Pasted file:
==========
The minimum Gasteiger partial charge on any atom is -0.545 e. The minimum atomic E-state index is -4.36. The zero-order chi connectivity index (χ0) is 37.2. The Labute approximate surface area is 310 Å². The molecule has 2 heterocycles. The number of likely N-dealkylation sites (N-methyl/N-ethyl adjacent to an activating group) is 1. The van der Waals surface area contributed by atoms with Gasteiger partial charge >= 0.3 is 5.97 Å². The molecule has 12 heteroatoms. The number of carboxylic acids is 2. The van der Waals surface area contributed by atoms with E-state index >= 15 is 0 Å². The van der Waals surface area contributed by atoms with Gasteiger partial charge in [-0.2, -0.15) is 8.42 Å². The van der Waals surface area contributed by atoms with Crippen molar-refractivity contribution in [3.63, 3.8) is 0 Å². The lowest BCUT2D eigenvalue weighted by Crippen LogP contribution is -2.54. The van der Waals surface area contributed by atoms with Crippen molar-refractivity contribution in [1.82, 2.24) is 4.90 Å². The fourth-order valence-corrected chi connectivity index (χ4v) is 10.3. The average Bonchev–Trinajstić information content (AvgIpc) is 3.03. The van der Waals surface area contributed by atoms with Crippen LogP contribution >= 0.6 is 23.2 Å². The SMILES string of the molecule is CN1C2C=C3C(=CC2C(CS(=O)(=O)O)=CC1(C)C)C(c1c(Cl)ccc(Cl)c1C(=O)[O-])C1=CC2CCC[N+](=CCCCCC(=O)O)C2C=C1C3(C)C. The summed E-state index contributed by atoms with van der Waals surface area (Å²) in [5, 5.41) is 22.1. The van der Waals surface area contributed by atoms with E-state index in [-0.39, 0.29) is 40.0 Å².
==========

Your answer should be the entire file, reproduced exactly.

The minimum Gasteiger partial charge on any atom is -0.545 e. The minimum atomic E-state index is -4.36. The zero-order chi connectivity index (χ0) is 37.2. The Labute approximate surface area is 310 Å². The molecule has 2 heterocycles. The number of likely N-dealkylation sites (N-methyl/N-ethyl adjacent to an activating group) is 1. The van der Waals surface area contributed by atoms with Gasteiger partial charge >= 0.3 is 5.97 Å². The molecule has 12 heteroatoms. The number of carboxylic acids is 2. The van der Waals surface area contributed by atoms with E-state index >= 15 is 0 Å². The van der Waals surface area contributed by atoms with Gasteiger partial charge in [-0.2, -0.15) is 8.42 Å². The van der Waals surface area contributed by atoms with Crippen molar-refractivity contribution in [3.63, 3.8) is 0 Å². The lowest BCUT2D eigenvalue weighted by Crippen LogP contribution is -2.54. The van der Waals surface area contributed by atoms with Crippen molar-refractivity contribution in [1.82, 2.24) is 4.90 Å². The fourth-order valence-corrected chi connectivity index (χ4v) is 10.3. The average Bonchev–Trinajstić information content (AvgIpc) is 3.03. The van der Waals surface area contributed by atoms with Crippen LogP contribution >= 0.6 is 23.2 Å². The SMILES string of the molecule is CN1C2C=C3C(=CC2C(CS(=O)(=O)O)=CC1(C)C)C(c1c(Cl)ccc(Cl)c1C(=O)[O-])C1=CC2CCC[N+](=CCCCCC(=O)O)C2C=C1C3(C)C. The summed E-state index contributed by atoms with van der Waals surface area (Å²) in [5, 5.41) is 22.1. The van der Waals surface area contributed by atoms with E-state index in [-0.39, 0.29) is 40.0 Å².